Blood and Circuses, the 6th Phryne Fisher mystery, is so far, the least satisfying, and I think I know why. Kerry Green...moreI can tell what happened here.
Blood and Circuses, the 6th Phryne Fisher mystery, is so far, the least satisfying, and I think I know why. Kerry Greenwood has written the character for 6 books and five years at this point. I can almost hear her inner monologue: Am I in a rut? Are all of the books going to follow a pattern? Do I want to switch things up a bit? She did that.
This is essentially supposed to be a fish out of water story, with Phryne playing the fish. Specifically a play on a subtrope of FOW -- City Mouse. Phryne is stripped of her wealth, privilege, house, car and family. How will she survive? Except Ms. Greenwood seems to forget what she has told us in each of the other five books in the series: Phryne can take care of herself, that is her superpower. She grew up poor. She didn't gain wealth until she was a teen and even then, didn't take it seriously. She was always Rose in first class finding a poor bloke as a lover and dancing with the rabble in steerage. So now we're to believe that going into the countryside and living for a few weeks with a traveling tent circus will bring her nearly to the breaking point? That she will be so weakened she will take a lover not out of libidinous desire, but for protection? Um, no.
For much of the book there are two story-lines: Phrynie's circus investigation and Lt. Robinson's Melbourne murder. Obviously they were linked and it took until the last act of the book to bring them together. Some of the plot details were sketchy and there were also a few jarring perspective shifts in this one. The period and circus vs freaks research was flawless. I think Ms. Greenwood was so busy showing off her talents at meticulous detail, story and structure suffered.
Basically, Phryne lost her agency, just enough, and in such an unbelievably trivial (for her) way, it lost me. I get why Ms. Greenwood did it, but the reason Phryne broke was just too little. Phryne is a superhero. She's Bond. She's Nero Wolfe. She's flawed, but she doesn't break easily. I just didn't buy it and to be honest, I don't think Ms. Greenwood did either.(less)
In early 1928 England, bored, wealthy 28 year-old aristocrat Phryne Fisher (pronounced 'fry-nee') solves a minor mystery at a dinner when she finds a...moreIn early 1928 England, bored, wealthy 28 year-old aristocrat Phryne Fisher (pronounced 'fry-nee') solves a minor mystery at a dinner when she finds a stolen necklace. One of her fellow guests is impressed by her skill at deduction and asks her to solve a case for him in Australia. Phryne returns to her native land, solves the case and becomes a private detective. Taking Melbourne and the rest of Victoria by storm with her class, skills, flair and talent for continually doing scandalous things, she quickly builds up a group of friends and allies- everyone from a pair of Communist cab drivers to one of the few female doctors in the country- while solving her case.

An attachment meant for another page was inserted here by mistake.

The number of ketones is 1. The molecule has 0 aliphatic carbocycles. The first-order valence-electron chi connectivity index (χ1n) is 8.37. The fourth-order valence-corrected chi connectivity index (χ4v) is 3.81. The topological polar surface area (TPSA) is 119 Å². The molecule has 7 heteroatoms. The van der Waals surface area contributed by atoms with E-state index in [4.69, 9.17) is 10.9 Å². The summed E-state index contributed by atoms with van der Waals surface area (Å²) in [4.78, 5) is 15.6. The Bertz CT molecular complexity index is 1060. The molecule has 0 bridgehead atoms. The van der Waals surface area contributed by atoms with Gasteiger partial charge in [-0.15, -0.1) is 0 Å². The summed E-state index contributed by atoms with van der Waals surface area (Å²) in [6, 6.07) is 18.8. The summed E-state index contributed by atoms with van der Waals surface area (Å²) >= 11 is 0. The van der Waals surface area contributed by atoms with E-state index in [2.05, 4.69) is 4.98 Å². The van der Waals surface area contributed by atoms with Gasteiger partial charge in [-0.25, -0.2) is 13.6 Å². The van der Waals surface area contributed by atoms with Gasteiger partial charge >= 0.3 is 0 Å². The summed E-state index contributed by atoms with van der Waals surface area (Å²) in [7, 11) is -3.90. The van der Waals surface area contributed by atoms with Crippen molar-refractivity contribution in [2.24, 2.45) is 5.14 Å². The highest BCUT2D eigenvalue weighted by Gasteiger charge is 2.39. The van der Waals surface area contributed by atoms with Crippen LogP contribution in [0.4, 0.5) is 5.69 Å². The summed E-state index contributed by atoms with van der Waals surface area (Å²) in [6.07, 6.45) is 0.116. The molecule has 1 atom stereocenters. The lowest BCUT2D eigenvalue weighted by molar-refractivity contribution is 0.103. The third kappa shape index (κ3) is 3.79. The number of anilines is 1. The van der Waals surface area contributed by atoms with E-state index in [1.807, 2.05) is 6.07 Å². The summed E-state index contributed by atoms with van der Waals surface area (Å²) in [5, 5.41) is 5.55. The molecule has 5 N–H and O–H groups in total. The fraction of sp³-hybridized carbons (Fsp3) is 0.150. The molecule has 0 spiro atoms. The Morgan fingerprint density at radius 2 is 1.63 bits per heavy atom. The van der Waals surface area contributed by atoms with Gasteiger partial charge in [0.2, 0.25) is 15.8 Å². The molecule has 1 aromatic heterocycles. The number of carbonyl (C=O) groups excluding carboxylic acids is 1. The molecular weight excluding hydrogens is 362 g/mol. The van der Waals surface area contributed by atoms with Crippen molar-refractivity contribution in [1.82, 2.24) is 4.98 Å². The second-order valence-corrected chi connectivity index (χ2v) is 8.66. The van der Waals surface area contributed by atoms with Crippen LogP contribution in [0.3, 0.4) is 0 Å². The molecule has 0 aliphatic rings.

I came to the book series because of the adapted Australian TV series, Miss Fisher's Murder Mysteries. Several changes have been made from the books. Phryne is no ordinary aristocrat,she can fly a plane, drives her own car (a Hispano-Suiza), smokes, drinks, dances, has "friends in low places" and sometimes wears trousers. However, while displaying bohemian panache, she manages also to maintain style and class. Phryne is a hero, a female Bond or Saint, but with fewer product endorsements and a better class of lovers. She's an empowered female hero with agency and free as a male hero. She takes at least two lovers in each book, never looking back once he pulls his trousers on and walks out of her bedroom door. In book 5, she flies to a tiny village in the Australian Alps. She brings with her a change of clothes, her gun and her diaphragm (because, you just never know).
It's my belief that instead of being Kerry Greenwood's Mary Sue, Phryne deserves her place in the Wold Newton Family. Phryne is preternaturally intelligent, street-wise and strong. She's an expert with guns, knives (throwing and Apache-style fighting) and at judo. She can crack a safe with ease and disguise herself so even her closest allies won't recognize her. She's also a trained stunt and long-distance pilot with her own plane and trained racecar driver with her own (barely street legal) car. She deserves to be listed as an equal with others in the Wold Newton Family: Sherlock Holmes; Tarzan; Doc Savage; Lord Peter Wimsey, Bulldog Drummond; Fu Manchu The Shadow; Sam Spade; Nero Wolfe and Lew Archer.
Ms. Greenwood's writing gets better with each book. Her strengths are her amazing eye for detail and accurate period detail.(less)
Hedy is the titular focus, but Richard Rhodes focuses as much attention on her partner, composer George Antheil. Hedy's Folly is well researched but i...moreHedy is the titular focus, but Richard Rhodes focuses as much attention on her partner, composer George Antheil. Hedy's Folly is well researched but its focus drifted heavily and whenever it gravitated into scientific information it became bone dry.(less)